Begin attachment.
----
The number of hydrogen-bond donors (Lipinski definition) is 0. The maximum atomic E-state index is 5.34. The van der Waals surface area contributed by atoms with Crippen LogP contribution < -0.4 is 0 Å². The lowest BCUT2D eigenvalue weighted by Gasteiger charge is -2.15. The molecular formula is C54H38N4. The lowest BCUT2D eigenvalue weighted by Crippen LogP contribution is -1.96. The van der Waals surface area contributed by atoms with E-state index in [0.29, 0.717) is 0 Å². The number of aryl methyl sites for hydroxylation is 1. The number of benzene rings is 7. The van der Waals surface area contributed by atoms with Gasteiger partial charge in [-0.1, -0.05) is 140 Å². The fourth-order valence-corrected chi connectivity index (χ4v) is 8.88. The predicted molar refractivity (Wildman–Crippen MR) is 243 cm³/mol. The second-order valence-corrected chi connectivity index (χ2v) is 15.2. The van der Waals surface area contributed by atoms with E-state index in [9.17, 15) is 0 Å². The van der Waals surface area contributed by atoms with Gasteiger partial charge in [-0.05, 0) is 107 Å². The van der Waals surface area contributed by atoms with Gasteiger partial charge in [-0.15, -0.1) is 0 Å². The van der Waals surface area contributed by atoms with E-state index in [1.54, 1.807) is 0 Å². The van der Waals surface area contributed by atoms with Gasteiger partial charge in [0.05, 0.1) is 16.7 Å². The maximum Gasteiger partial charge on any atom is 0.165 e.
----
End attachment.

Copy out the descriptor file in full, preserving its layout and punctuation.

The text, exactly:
The number of hydrogen-bond donors (Lipinski definition) is 0. The maximum atomic E-state index is 5.34. The van der Waals surface area contributed by atoms with Crippen LogP contribution < -0.4 is 0 Å². The lowest BCUT2D eigenvalue weighted by Gasteiger charge is -2.15. The molecular formula is C54H38N4. The lowest BCUT2D eigenvalue weighted by Crippen LogP contribution is -1.96. The van der Waals surface area contributed by atoms with E-state index in [0.29, 0.717) is 0 Å². The number of aryl methyl sites for hydroxylation is 1. The number of benzene rings is 7. The van der Waals surface area contributed by atoms with Gasteiger partial charge in [-0.1, -0.05) is 140 Å². The fourth-order valence-corrected chi connectivity index (χ4v) is 8.88. The predicted molar refractivity (Wildman–Crippen MR) is 243 cm³/mol. The second-order valence-corrected chi connectivity index (χ2v) is 15.2. The van der Waals surface area contributed by atoms with E-state index in [9.17, 15) is 0 Å². The van der Waals surface area contributed by atoms with Gasteiger partial charge in [-0.05, 0) is 107 Å². The van der Waals surface area contributed by atoms with Gasteiger partial charge in [-0.15, -0.1) is 0 Å². The van der Waals surface area contributed by atoms with E-state index in [1.54, 1.807) is 0 Å². The van der Waals surface area contributed by atoms with Gasteiger partial charge in [0.05, 0.1) is 16.7 Å². The maximum Gasteiger partial charge on any atom is 0.165 e.